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A couple of years ago, I had the occasion to take a long walk with a mentor and friend.  I do not really remember what we talked about, except that our conversation was mostly about life, family, and vocation.  I remember she said something to me that was so profound, her words took my breath away and I stuttered in my steps.  But the funny thing was, she did not say anything new.  In fact, her words started with that classic line, “So what I hear you saying is…”  She simply reflected my own words back to me in a way I couldn’t hear them myself.  She held up a mirror to me and in that mirror I saw my truth in a way I could not have seen alone.

Although much of this day liturgically is about Mary, I find myself strangely drawn to Elizabeth this year.  We know a few things about Elizabeth.  She was a descendent of Aaron, which means her lineage is part of the priestly line in Judaism.  Her husband, Zechariah, is also a priest, but more of an ordinary village priest, not one of the priests based in Jerusalem.[i]  Elizabeth is a part of Aaron’s priestly line in her own right.  We also know when Elizabeth’s husband is told she will bear a child, he does not initially believe – and because of that is struck mute for the duration of Elizabeth’s pregnancy.  On the other hand, Elizabeth responds to her pregnancy with a profession of God’s favor for her.  And because Zechariah is mute, Elizabeth does the blessing and prophesying when Mary shows up.  As scholars Levine and Witherington tell us, “Elizabeth’s cry is both exultation and prophecy: ‘Blessed are you among women.’”[ii]

Sometimes I think we get lost in the reality of these two pregnancies and do not hear all of what is being said.  There have been countless artistic renderings of these two pregnant women.  And of course, the identity of who is in these wombs is important to the message of the Luke’s gospel.  But sometimes I think the presence of pregnant bellies is distraction to the other thing Elizabeth is preaching.  Pregnant bellies are at times a source of grief for those who long to carry a child but cannot; are at times a source of lost identity – because all people and artists see are the growing bellies and not the person carrying the child; and are at times a source of oppression and loss of power – especially for those, like Elizabeth who have been barren, and those like Mary who are pregnant way before societal expectations dictate. 

But here’s what we miss when our minds only see pregnant bellies.  As scholars point out, “Mary is blessed not simply because she is pregnant with an extraordinary child; Mary herself is blessed, and so she is more than simply a womb…Mary is blessed not simply because she conceived, but because she ‘believed’ – she trusted – that the ancient prophesies would be fulfilled.”[iii]  Elizabeth does what my mentor did so many years ago, and holds up a mirror to Mary.  Sure, Elizabeth confirms the words of the Angel Gabriel[iv], and prophesies Mary’s child will be, but she also looks deeply at Mary and says, “Look.  Look what you did.  You said yes.  You believed this tremendously impossible thing God told you and you said yes.  Blessed are you for your willingness to believe and say yes.”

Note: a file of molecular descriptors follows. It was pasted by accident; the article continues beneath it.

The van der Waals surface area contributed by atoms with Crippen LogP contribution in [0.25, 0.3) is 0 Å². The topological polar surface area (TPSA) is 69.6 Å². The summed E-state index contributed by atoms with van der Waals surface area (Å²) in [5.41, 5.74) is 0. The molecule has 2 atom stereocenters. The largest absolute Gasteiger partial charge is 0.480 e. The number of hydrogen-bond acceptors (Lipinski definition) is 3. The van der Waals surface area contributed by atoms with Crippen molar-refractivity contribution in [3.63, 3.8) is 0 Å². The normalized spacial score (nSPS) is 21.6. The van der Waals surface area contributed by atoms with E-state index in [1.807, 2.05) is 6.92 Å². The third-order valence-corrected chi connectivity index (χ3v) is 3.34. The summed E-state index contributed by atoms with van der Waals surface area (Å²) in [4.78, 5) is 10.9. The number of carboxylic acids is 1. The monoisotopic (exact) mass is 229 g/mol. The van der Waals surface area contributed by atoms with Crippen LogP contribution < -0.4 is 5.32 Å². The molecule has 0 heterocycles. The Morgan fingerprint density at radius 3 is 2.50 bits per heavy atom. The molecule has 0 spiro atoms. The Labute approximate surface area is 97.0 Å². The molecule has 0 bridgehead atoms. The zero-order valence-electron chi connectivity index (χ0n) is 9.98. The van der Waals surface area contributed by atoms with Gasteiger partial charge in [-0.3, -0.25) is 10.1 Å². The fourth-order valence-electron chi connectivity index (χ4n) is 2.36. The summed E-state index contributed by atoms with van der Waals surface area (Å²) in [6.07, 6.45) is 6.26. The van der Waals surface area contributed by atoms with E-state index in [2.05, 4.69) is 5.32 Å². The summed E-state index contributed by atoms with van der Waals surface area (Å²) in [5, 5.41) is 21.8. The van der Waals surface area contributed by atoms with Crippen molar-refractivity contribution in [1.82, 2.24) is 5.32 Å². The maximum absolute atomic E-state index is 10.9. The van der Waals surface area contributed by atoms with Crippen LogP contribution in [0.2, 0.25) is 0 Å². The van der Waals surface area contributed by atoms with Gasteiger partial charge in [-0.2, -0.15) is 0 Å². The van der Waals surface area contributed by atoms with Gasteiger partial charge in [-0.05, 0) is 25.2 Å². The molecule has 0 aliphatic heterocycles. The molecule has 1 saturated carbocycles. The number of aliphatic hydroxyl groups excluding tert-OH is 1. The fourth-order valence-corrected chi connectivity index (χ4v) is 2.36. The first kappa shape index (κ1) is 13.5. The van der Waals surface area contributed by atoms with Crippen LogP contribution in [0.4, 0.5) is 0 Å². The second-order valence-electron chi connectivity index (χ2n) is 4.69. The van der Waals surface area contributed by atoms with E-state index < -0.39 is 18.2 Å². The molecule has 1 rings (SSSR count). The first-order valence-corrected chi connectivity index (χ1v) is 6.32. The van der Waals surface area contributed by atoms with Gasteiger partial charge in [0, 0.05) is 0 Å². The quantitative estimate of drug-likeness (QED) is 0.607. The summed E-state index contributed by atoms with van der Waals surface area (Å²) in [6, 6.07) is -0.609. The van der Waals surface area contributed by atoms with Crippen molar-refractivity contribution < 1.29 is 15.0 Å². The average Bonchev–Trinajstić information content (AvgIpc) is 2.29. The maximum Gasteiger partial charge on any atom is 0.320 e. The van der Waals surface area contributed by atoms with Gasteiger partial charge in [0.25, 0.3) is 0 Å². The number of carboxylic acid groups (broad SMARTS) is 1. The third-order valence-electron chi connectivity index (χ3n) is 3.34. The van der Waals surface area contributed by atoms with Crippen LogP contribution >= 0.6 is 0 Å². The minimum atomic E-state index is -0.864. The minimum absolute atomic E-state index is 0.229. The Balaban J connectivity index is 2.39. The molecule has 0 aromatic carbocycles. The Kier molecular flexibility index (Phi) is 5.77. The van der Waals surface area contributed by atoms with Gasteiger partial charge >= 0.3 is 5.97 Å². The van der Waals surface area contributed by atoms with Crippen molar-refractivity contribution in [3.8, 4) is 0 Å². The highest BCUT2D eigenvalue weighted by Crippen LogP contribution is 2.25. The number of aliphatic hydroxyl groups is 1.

What I love about The Visitation is the way we have access to Elizabeth’s here at Hickory Neck every Sunday.  I think one of the things we missed when we shut down churches during the pandemic was that reality – having access to an Elizabeth each week who somehow could see you, could reflect back what you shared in time after church over coffee or breakfast, or who had the ability to name faith in you – those times when you believed and trusted in God, even if in the moment, you had very little trust.  That is the gift of church every week – gathering with a group of people who you may not otherwise encounter in the world out there, getting to know their stories, and sharing the truth of God’s sacred activity in each other’s lives.  That is what Mary and Elizabeth give to each other: “…community and connection.”  As one scholar explains, “God removes their isolation and helps them to understand themselves more fully as part of something larger than their individual destinies.  Together they are known more fully, and begin to see more clearly, than they do as individuals.”[v]  Certainly we can experience faith alone – yes, even on the golf course occasionally.  And we can definitely experience church online, sharing our comments, prayers, and praises in the comments (something we do not even always even do in church).  But we also distinctly experience the incarnate God through other incarnate people – those people made in the image of God, whom the Holy Spirit uses to speak truth, and through whose bodies we witness truth, grace, and love.  May we all know Elizabeth’s this week as we walk toward the manger in awe and wonder and trust.  Amen.


[i] Amy-Jill Levine and Ben Witherington, III, The Gospel of Luke: New Cambridge Bible Commentary (Cambridge:  Cambridge University Press, 2018), 26.

[ii] Levine and Witherington, 38.

[iii] Levine and Witherington, 38-39.

[iv] Stephen A. Cooper, “Exegetical Perspective,” Feasting on the Word, Year C, Vol. 1  (Louisville: Westminster John Knox Press, 2009), 93.

[v] Michael S. Bennett, “Pastoral Perspective,” Feasting on the Word, Year C, Vol. 1  (Louisville: Westminster John Knox Press, 2009), 94.